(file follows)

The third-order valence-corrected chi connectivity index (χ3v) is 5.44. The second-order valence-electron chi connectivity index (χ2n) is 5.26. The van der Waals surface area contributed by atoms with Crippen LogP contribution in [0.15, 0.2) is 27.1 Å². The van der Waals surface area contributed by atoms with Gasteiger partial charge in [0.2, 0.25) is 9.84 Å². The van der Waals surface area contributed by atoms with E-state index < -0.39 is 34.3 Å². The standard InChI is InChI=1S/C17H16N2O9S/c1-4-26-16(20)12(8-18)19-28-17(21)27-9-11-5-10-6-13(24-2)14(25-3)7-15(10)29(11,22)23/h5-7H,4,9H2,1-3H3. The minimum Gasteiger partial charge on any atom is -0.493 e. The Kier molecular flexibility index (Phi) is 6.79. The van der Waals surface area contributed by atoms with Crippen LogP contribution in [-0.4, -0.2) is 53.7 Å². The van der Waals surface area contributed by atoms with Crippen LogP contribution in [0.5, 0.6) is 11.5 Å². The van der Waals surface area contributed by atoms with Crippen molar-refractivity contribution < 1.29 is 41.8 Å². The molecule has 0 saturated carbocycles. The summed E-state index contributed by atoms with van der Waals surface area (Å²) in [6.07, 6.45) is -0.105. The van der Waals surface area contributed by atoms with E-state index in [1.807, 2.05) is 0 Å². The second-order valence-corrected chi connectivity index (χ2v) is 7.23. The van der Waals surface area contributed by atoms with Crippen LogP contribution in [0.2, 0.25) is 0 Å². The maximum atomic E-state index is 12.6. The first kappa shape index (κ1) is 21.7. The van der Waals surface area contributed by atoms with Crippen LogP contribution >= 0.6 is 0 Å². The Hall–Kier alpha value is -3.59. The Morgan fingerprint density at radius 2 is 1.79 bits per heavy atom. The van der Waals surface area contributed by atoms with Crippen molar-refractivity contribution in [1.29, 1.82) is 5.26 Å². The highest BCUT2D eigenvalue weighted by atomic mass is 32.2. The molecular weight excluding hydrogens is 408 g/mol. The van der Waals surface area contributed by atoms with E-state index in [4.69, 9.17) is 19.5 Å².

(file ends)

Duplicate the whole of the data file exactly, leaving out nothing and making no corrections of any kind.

The third-order valence-corrected chi connectivity index (χ3v) is 5.44. The second-order valence-electron chi connectivity index (χ2n) is 5.26. The van der Waals surface area contributed by atoms with Crippen LogP contribution in [0.15, 0.2) is 27.1 Å². The van der Waals surface area contributed by atoms with Gasteiger partial charge in [0.2, 0.25) is 9.84 Å². The van der Waals surface area contributed by atoms with E-state index < -0.39 is 34.3 Å². The standard InChI is InChI=1S/C17H16N2O9S/c1-4-26-16(20)12(8-18)19-28-17(21)27-9-11-5-10-6-13(24-2)14(25-3)7-15(10)29(11,22)23/h5-7H,4,9H2,1-3H3. The minimum Gasteiger partial charge on any atom is -0.493 e. The Kier molecular flexibility index (Phi) is 6.79. The van der Waals surface area contributed by atoms with Crippen LogP contribution in [-0.4, -0.2) is 53.7 Å². The van der Waals surface area contributed by atoms with Crippen LogP contribution in [0.5, 0.6) is 11.5 Å². The van der Waals surface area contributed by atoms with Crippen molar-refractivity contribution < 1.29 is 41.8 Å². The molecule has 0 saturated carbocycles. The summed E-state index contributed by atoms with van der Waals surface area (Å²) in [6.07, 6.45) is -0.105. The van der Waals surface area contributed by atoms with E-state index in [1.807, 2.05) is 0 Å². The second-order valence-corrected chi connectivity index (χ2v) is 7.23. The van der Waals surface area contributed by atoms with Crippen LogP contribution in [0.2, 0.25) is 0 Å². The maximum atomic E-state index is 12.6. The first kappa shape index (κ1) is 21.7. The van der Waals surface area contributed by atoms with Crippen LogP contribution >= 0.6 is 0 Å². The Hall–Kier alpha value is -3.59. The Morgan fingerprint density at radius 2 is 1.79 bits per heavy atom. The van der Waals surface area contributed by atoms with Crippen molar-refractivity contribution in [1.29, 1.82) is 5.26 Å². The highest BCUT2D eigenvalue weighted by atomic mass is 32.2. The molecular weight excluding hydrogens is 408 g/mol. The van der Waals surface area contributed by atoms with E-state index in [4.69, 9.17) is 19.5 Å².